Commentary

The Most Common Mistakes Brands Make When Targeting Hispanic Audiences

This Hispanic Heritage Month, I was privileged to have the chance to speak to four different heavyweights in the field of Hispanic marketing. You can find those interviews here. I asked each one of them what they felt was the most common mistake made by brands when attempting to reach out to Hispanic audiences. Here are their answers:

Michele Ruiz, Author, Entrepreneur and Public Speaker

The most common mistake brands make is to overgeneralize and think all Hispanics value the same things. The Hispanic demographic is made up of many diverse groups with differing preferences on everything from politics to values to religion and culture. Many brands don’t invest in obtaining the knowledge and right knowhow that they need in order to communicate authentically and effectively to Hispanics.

Antonio Tijerino, President and CEO of the Hispanic Heritage Foundation

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Lumping us all together as Latinos is a huge mistake.  It’s getting better, but brands still think of Latinos as monolithic. Latino communities contain so many nuances, between people who are Spanish-dominant, English-only speakers but culturally Latino, the many wonderful races that make up our community, or the difference between a Latino whose family has been here for five generations and recent arrivals to the country.

Think about it this way: someone of Cuban descent living in Miami is very different from a Cuban living in New Jersey. We obviously have a beautiful commonalities, which I believe have gotten stronger and stronger as Latinos in today’s environment -- but we deserve to be marketed to in the nuanced way a trillion-and-a-half buying-power population deserves.

Martha de la Torre, Co-founder and President of El Clasificado, EC Hispanic Media

The oversight that most brands make when reaching the Hispanic market is, they lack an understanding of each individual market they are trying to reach. Hispanic markets should never be looked at as one group with one language and one culture, but rather in segments with differences based on age, traditions, food cultures, educational backgrounds, buying traditions, and even the regions where they live.

For instance, just translating text from English to Spanish or not working to creatively develop campaigns for the targeted demo often leads to decreased responses to the campaign. In order to decrease this likelihood, advertisers can use proprietary local market research and online traffic data.

However, in case this [data] doesn’t exist, partnering up with Hispanic community organizations or even asking for consumer data from your selected advertising medium can help identify the predominant Latino cultures by region.

Another common mistake is underestimating the purchasing power of the Hispanic market, not understanding their buying behaviors, and not realizing that in 2018 many Latinos are college-educated with higher degrees.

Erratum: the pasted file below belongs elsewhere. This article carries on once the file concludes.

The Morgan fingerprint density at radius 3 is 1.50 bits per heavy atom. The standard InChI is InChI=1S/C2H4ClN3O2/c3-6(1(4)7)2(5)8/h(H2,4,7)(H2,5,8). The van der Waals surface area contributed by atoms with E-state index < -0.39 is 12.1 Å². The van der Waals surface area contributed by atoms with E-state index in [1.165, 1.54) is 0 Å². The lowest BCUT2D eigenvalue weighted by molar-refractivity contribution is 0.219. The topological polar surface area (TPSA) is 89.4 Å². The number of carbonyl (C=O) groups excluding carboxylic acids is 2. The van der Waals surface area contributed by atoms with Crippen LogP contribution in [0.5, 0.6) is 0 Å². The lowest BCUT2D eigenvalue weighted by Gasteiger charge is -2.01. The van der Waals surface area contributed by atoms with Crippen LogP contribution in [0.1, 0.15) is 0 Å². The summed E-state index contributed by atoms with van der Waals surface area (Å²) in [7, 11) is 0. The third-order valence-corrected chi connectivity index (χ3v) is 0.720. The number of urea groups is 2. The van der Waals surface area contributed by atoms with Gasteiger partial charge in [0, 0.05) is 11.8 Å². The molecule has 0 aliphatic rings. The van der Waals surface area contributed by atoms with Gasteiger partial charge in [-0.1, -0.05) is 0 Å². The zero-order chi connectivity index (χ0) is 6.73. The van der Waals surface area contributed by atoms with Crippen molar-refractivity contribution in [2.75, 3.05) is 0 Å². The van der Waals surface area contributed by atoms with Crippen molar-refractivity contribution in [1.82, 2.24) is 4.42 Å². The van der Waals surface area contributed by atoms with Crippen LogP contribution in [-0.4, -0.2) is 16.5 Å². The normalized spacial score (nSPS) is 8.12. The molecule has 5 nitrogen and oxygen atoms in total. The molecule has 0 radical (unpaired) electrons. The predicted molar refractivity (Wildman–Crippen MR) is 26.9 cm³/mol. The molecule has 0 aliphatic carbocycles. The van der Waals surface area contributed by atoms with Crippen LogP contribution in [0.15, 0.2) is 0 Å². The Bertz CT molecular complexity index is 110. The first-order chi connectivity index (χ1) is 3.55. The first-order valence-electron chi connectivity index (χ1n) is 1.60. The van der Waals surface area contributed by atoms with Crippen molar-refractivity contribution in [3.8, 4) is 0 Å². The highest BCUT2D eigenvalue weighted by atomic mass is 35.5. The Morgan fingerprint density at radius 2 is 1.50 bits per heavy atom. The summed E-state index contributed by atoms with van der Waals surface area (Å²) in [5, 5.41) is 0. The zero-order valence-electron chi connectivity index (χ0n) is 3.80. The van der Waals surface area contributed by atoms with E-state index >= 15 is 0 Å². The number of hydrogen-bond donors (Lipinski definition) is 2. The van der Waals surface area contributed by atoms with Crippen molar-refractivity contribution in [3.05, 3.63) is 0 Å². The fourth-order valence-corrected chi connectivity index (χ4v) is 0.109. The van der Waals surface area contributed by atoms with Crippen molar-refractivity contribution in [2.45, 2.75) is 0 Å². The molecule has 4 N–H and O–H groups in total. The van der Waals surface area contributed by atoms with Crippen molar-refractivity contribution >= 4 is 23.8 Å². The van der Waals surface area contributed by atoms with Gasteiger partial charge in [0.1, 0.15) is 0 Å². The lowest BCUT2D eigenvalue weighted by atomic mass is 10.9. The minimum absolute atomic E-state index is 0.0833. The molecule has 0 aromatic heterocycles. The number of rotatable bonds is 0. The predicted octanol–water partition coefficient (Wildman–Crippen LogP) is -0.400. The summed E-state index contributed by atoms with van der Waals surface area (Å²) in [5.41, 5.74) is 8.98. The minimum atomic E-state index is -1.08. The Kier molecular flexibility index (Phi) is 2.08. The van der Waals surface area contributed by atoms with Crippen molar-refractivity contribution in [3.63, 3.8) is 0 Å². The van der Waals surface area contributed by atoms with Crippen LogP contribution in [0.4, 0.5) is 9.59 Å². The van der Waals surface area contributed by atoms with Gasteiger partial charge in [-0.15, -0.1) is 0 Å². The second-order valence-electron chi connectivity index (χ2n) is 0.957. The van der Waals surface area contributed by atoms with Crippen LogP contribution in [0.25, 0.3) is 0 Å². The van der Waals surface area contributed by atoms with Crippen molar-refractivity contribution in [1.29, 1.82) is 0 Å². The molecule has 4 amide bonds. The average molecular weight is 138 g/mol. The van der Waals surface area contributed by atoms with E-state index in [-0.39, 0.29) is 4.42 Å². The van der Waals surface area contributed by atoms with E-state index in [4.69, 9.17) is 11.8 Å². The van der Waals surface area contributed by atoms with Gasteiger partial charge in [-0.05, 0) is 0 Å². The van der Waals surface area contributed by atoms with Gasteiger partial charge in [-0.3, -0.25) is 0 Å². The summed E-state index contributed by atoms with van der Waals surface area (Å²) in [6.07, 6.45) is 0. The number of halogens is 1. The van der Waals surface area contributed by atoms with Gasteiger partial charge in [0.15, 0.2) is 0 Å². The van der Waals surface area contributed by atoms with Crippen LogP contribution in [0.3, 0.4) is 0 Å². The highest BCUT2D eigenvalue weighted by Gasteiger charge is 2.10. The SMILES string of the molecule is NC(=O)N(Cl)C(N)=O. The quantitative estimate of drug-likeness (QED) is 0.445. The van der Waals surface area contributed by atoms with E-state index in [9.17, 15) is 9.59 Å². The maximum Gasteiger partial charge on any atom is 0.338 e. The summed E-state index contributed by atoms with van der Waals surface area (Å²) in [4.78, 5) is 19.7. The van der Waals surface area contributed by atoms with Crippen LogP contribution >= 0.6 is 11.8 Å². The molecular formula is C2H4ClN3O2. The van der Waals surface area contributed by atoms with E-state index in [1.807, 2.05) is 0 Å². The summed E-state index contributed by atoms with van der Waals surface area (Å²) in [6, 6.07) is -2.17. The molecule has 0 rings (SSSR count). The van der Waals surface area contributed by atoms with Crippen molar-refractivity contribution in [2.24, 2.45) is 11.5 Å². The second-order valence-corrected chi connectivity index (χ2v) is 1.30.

Especially of note is that, as many Latinos achieve a higher income status, they still choose to live at home with their parents or close to home. This is contributing to the Latin gentrification of communities like East LA and Huntington Park in Los Angeles. Communities like these were once a haven for Spanish-only advertising. Now, depending on the age group being targeted, you need to have bilingual and bicultural campaigns.

Rochelle Newman-Carrasco, Chief Hispanic Marketing Strategist, Walton Isaacson

Brands often outsource their relationships with the Latino community. Marketers who are not from the community -- aka: the majority of marketers -- seldom make the personal commitment to listen to and learn from a cross-section of U.S. Latinos. They don’t read literature by Latinos or spend time in the community with no other agenda than to appreciate a world outside of their own.

It’s not enough to attend an occasional focus group or event. Marketers should want to develop cultural intelligence and fluency. Relationships with the community should be meaningful, not just transactional. It’s hard to make culturally courageous decisions when you never develop your own cultural compass because you’ve delegated that role to someone else.

Don’t get me wrong, I’m a big fan of clients engaging agencies with deep and specific cultural expertise. No single individual or team-in-training could possibly have the depth of understanding one needs to cover this intergenerational, intersectional consumer segment.

So my issue with outsourcing isn’t meant to negate the absolute importance and value of specialized agency partners. Quite the opposite! Clients benefit from expert partners.

But these  agency partners also need to work with culturally aware clients: clients who respect Latino consumers enough to get beyond the basics. Without a solid cultural foundation, marketers tend to either play it too safe or lack commitment, stopping and starting Latino initiatives with no personal appreciation for the negative impact that their random, inconsistent decisions have on their brands in the long term.

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